Spite isn’t a reason I often cite when advising my Cabot Undervalued Stocks Advisor subscribers to sell a stock. But if I personally owned Procter & Gamble stock right now, it would at least be part of the reason.
In recent days, Procter & Gamble (PG), the household products giant, debuted an ad for Gillette razors that purports to attack bad male behavior. Do some men behave badly? Absolutely. Do some women behave badly? Absolutely.
What is the point of the advertisement? Is Gillette trying to shame men into buying Gillette’s products? Is that akin to shaming drunk drivers into buying Subaru vehicles? Or shaming poor students into hiring Sylvan Learning to increase their math scores?
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If a company tried to chastise ME through advertising, telling me that I don’t shave my legs often enough, or that I’m woefully lax on sending greeting cards, I’d think the company had an absurd approach to acquiring my patronage. But if they laid on enough guilt for me to actually take action and begin buying more greeting cards, I’d probably foster some resentment toward the advertiser, and I’d purchase my greeting cards from a competitor. On purpose. Just to “show them”!
Now that we know that Procter & Gamble is the parent company of Gillette, let’s see which other famous products Procter & Gamble purveys. The company’s famous brands include Bounty, Cascade, Crest, Downy, Gillette, Joy, Olay, Pampers, Pantene, Tampax, Tide, Vicks and more. Those products are sold globally, and the company is expected to sell about $67 billion dollars worth of household goods this year. Wow!
So the next question for stock investors becomes, “Is PG a good stock to own?”
3 Reasons to Sell Procter & Gamble Stock
Well, the answer depends on what you’re looking for in a stock, and how much risk you’re willing to take on, keeping in mind that sometimes stock market risk represents lost opportunity, and not just day-to-day share price volatility.
Procter & Gamble is expected to deliver earnings per share (EPS) growth of 4.5% and 7.3% in fiscal 2019 and 2020 (June year end). So the good news is that profits are growing. (Public companies can’t generally hope for their share prices to grow if their profits are not growing.) However, Procter & Gamble stock doesn’t “make the cut” for me because I prefer to invest in stocks that are delivering double-digit annual earnings growth, on the theory that stronger earnings growth will translate into stronger share price growth. And face it: We buy stocks so that the share price will grow, so let’s remain focused on our potential capital gains, and not get all emotional about a popular, exciting or irritating ad campaign.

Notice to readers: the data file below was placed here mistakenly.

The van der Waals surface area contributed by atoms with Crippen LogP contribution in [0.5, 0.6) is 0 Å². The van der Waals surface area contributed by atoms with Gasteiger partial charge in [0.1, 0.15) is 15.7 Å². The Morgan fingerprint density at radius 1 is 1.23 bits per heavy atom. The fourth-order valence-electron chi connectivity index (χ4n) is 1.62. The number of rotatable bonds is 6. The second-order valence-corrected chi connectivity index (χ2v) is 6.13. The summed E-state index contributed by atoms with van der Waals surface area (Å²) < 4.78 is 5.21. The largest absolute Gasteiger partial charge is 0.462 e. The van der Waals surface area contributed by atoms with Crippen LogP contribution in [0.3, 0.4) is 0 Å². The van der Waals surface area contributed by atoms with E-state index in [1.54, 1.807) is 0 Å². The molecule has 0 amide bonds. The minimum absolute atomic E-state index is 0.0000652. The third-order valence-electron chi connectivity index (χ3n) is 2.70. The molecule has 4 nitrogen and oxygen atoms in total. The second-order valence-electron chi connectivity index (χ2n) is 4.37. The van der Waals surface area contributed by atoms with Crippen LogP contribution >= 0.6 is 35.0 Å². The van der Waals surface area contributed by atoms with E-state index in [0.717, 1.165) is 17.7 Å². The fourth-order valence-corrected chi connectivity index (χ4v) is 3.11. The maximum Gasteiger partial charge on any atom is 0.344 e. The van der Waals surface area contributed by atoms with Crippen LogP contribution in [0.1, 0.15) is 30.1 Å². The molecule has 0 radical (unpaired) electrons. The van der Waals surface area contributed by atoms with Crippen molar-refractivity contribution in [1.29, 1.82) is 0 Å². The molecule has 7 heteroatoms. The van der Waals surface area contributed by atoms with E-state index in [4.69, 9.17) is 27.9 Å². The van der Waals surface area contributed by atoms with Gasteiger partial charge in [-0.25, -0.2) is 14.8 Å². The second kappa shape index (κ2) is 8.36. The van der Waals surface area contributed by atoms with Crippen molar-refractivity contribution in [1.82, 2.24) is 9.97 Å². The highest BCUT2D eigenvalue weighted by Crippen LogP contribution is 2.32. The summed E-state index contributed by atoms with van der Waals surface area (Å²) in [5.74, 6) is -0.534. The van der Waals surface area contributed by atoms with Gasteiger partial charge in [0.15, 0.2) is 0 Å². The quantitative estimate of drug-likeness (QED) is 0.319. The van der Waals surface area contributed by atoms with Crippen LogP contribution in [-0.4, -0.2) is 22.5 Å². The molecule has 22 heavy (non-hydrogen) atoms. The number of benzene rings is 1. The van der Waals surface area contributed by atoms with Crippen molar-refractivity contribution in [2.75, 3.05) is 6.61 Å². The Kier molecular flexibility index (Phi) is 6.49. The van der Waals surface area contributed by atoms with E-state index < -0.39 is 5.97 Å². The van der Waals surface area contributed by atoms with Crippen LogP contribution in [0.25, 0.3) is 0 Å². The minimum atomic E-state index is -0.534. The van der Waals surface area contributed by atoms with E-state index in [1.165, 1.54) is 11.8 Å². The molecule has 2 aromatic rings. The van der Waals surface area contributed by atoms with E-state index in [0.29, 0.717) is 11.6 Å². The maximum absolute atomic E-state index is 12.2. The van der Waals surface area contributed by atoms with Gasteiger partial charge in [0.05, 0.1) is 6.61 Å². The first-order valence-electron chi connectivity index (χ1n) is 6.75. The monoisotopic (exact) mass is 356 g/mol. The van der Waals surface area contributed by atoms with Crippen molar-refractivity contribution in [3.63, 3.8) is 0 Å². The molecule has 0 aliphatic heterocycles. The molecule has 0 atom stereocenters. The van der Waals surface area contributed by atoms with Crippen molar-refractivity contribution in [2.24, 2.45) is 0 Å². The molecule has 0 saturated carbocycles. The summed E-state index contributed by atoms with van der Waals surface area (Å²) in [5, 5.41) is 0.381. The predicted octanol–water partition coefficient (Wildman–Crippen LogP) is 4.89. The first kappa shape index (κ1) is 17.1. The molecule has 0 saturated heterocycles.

Another component of a stock’s potential profitability is the dividend. Shareholders of PG stock receive a quarterly dividend payout of $0.7172, totaling $2.87 per year. The current dividend yield is 3.2%, and the company has a history of announcing a small, annual dividend increase in April. That’s a nice benefit to owning PG shares, especially considering that some stocks don’t pay any dividend at all.
A third important number for stock investors is the price/earnings ratio (P/E), a valuation measure. Ideally, I like to see the P/E be well below the earnings growth rate. But in the case of Procter & Gamble stock, the 2019 P/E is 20.6. Ouch!
Better Options than PG
The stock recently traded at all-time highs, growing at a 9% compounded rate during the last nine years, or 6% per year over the last six years. And of course, shareholders received the dividend, too. But if you’re going to take on the extra risk associated with owning stocks that have high price/earnings ratios, why not buy stocks that also have strong earnings growth, like Netflix (NFLX), which is expected to see profits grow another 54% in 2019? Netflix stock grew more than 50% per year for the last six years!
Maybe you’d like a stock with strong earnings growth and a low P/E and a higher dividend yield than PG? Delta Air Lines (DAL) is expected to see profits grow 19% in 2019, the current yield is 2.9%, and the stock rose 28% annually over the last six years. Delta’s P/E is just 7.3, about one-third the P/E of Procter & Gamble stock.
If a rich relative passed away and bequeathed shares of PG to me, I would sell those shares and buy NFLX or DAL, depending on whether I was focused on earnings growth or valuation. I simply wouldn’t see the wisdom in owning PG. And I’d probably get some satisfaction over selling the stock, because I’m not the target market for victim advertising.
Life’s difficult for everybody. I relate to people who rise above their challenges with grace, not to people who act superior to entire swaths of the citizenry.